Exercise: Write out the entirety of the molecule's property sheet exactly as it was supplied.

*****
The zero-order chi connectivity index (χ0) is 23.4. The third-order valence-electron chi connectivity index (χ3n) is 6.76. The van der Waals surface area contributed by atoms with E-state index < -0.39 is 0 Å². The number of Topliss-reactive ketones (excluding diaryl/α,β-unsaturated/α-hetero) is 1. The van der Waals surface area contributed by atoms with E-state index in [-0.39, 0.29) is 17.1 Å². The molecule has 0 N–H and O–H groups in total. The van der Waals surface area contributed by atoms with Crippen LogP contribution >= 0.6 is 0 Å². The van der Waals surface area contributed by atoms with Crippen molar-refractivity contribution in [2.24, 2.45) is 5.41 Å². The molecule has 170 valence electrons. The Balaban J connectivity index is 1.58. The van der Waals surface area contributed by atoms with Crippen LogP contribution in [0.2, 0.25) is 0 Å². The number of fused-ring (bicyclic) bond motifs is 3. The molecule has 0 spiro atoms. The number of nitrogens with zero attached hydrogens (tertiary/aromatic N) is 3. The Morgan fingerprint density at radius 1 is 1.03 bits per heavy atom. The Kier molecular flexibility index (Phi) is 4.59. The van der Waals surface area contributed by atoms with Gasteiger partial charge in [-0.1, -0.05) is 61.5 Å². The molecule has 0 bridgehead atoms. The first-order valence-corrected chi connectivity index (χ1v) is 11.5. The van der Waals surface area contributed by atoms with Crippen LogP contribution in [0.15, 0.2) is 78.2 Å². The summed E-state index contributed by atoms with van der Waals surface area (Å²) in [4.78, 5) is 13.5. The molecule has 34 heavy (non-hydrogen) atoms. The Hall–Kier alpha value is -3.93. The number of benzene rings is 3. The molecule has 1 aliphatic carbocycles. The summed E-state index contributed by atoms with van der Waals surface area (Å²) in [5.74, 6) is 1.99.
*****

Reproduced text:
The zero-order chi connectivity index (χ0) is 23.4. The third-order valence-electron chi connectivity index (χ3n) is 6.76. The van der Waals surface area contributed by atoms with E-state index < -0.39 is 0 Å². The number of Topliss-reactive ketones (excluding diaryl/α,β-unsaturated/α-hetero) is 1. The van der Waals surface area contributed by atoms with E-state index in [-0.39, 0.29) is 17.1 Å². The molecule has 0 N–H and O–H groups in total. The van der Waals surface area contributed by atoms with Crippen LogP contribution >= 0.6 is 0 Å². The van der Waals surface area contributed by atoms with Crippen molar-refractivity contribution in [2.24, 2.45) is 5.41 Å². The molecule has 170 valence electrons. The Balaban J connectivity index is 1.58. The van der Waals surface area contributed by atoms with Crippen LogP contribution in [0.2, 0.25) is 0 Å². The number of fused-ring (bicyclic) bond motifs is 3. The molecule has 0 spiro atoms. The number of nitrogens with zero attached hydrogens (tertiary/aromatic N) is 3. The Morgan fingerprint density at radius 1 is 1.03 bits per heavy atom. The Kier molecular flexibility index (Phi) is 4.59. The van der Waals surface area contributed by atoms with Gasteiger partial charge in [-0.1, -0.05) is 61.5 Å². The molecule has 0 bridgehead atoms. The first-order valence-corrected chi connectivity index (χ1v) is 11.5. The van der Waals surface area contributed by atoms with Crippen LogP contribution in [0.15, 0.2) is 78.2 Å². The summed E-state index contributed by atoms with van der Waals surface area (Å²) in [4.78, 5) is 13.5. The molecule has 34 heavy (non-hydrogen) atoms. The Hall–Kier alpha value is -3.93. The number of benzene rings is 3. The molecule has 1 aliphatic carbocycles. The summed E-state index contributed by atoms with van der Waals surface area (Å²) in [5.74, 6) is 1.99.